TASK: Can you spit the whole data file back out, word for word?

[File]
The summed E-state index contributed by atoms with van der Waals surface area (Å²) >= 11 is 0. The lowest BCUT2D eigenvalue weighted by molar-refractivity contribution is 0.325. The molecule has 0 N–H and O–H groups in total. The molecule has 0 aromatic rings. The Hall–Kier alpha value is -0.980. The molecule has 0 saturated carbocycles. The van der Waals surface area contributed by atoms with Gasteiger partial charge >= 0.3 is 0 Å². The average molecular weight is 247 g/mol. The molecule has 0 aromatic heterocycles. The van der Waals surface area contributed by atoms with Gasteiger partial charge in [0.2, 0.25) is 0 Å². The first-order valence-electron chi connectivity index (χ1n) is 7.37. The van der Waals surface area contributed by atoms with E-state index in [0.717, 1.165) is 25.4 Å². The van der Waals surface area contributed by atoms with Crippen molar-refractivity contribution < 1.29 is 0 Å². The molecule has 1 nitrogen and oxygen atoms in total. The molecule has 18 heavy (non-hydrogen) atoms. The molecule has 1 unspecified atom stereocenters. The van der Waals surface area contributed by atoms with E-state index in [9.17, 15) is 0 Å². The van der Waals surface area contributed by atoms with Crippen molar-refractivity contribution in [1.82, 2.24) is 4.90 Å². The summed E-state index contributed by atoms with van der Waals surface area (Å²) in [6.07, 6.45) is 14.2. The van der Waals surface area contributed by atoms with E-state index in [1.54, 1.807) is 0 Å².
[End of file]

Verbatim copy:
The summed E-state index contributed by atoms with van der Waals surface area (Å²) >= 11 is 0. The lowest BCUT2D eigenvalue weighted by molar-refractivity contribution is 0.325. The molecule has 0 N–H and O–H groups in total. The molecule has 0 aromatic rings. The Hall–Kier alpha value is -0.980. The molecule has 0 saturated carbocycles. The van der Waals surface area contributed by atoms with Gasteiger partial charge >= 0.3 is 0 Å². The average molecular weight is 247 g/mol. The molecule has 0 aromatic heterocycles. The van der Waals surface area contributed by atoms with Gasteiger partial charge in [0.2, 0.25) is 0 Å². The first-order valence-electron chi connectivity index (χ1n) is 7.37. The van der Waals surface area contributed by atoms with E-state index in [0.717, 1.165) is 25.4 Å². The van der Waals surface area contributed by atoms with Crippen molar-refractivity contribution < 1.29 is 0 Å². The molecule has 1 nitrogen and oxygen atoms in total. The molecule has 18 heavy (non-hydrogen) atoms. The molecule has 1 unspecified atom stereocenters. The van der Waals surface area contributed by atoms with E-state index in [9.17, 15) is 0 Å². The van der Waals surface area contributed by atoms with Crippen molar-refractivity contribution in [1.82, 2.24) is 4.90 Å². The summed E-state index contributed by atoms with van der Waals surface area (Å²) in [6.07, 6.45) is 14.2. The van der Waals surface area contributed by atoms with E-state index in [1.54, 1.807) is 0 Å².